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Ridgefield, WA 98642
Survey of the Westminster Confession of Faith
Of the Fall of Man, of Sin, and the Punishment thereof
IV. From this original corruption, whereby we are utterly indisposed, disabled, and made opposite to all good, and wholly inclined to all evil, do proceed all actual transgressions.
The sins we commit in our lives, whatever their nature, flow from this original corruption. They are called “actual sins.” The nature we inherit from Adam is “inclined to all evil.” Therefore, it manifests itself in various acts of disobedience, all of which are patterned after Adam’s first sin against the command of God.
V. This corruption of nature, during this life, does remain in those that are regenerated; and although it be, through Christ, pardoned, and mortified; yet both itself, and all the motions thereof, are truly and properly sin.
Paragraph five calls attention to the ongoing struggle against sin that every Christian faces. The believer must continue to deal with his corrupted nature even after coming to faith in Christ. Those who are regenerated are not freed from the presence of sin. However, the guilt for our corruption is pardoned and mortified (i.e., put to death) in Christ. So while we are delivered from the penalty of sin and from sin’s mastery in Christ, we are not delivered from sin’s influence. As long as we remain in this life, we will have to deal with our sinful flesh.
The classic Biblical expression of the contest that rages between the mind and flesh of the believer is found in Rom. 7. In that chapter, the apostle Paul describes his own experience. While contrasting God’s righteous Law, which he came to understand through regeneration, and the remaining sinful tendencies of his own flesh, he makes several points:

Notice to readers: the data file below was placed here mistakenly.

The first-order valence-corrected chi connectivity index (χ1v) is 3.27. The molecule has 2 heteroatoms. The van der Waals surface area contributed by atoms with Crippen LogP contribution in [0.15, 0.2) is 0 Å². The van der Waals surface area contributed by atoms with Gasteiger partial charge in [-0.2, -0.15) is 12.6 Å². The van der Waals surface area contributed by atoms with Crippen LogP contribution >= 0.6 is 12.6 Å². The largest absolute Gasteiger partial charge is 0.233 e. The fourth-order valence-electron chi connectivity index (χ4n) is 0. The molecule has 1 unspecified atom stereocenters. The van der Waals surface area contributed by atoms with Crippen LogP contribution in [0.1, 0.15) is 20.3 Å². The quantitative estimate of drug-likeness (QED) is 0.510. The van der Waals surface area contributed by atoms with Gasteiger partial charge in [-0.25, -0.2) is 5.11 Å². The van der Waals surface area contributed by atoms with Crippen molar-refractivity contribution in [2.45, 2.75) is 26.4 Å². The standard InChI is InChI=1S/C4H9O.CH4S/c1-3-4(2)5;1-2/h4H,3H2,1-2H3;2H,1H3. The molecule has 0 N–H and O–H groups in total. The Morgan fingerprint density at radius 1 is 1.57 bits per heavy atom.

The Law of God exposed sin
The flesh took that “opportunity” to tempt Paul
A struggle raged between Paul’s mind and flesh
This passage alone establishes the accuracy of the Confession’s statements about sin remaining the one who has been regenerated. The whole doctrine of sanctification is built around the idea that sin’s dominance is broken in the believer, but he must labor to overcome sin’s remaining influence throughout the rest of his earthly life.
VI. Every sin, both original and actual, being a transgression of the righteous law of God, and contrary thereunto, does in its own nature, bring guilt upon the sinner, whereby he is bound over to the wrath of God, and curse of the law, and so made subject to death, with all miseries spiritual, temporal, and eternal.
The last paragraph of this chapter warns about the consequences of yielding to the influence of sin. The Confession seems to have in mind the unregenerate sinner at this point. It states that every sin brings guilt upon the sinner because every sin is a violation of the righteous law of God. The consequences for transgressing the law of God are most serious. The sinner faces God’s wrath, death, spiritual miseries, both now and in eternity.
(To be continued)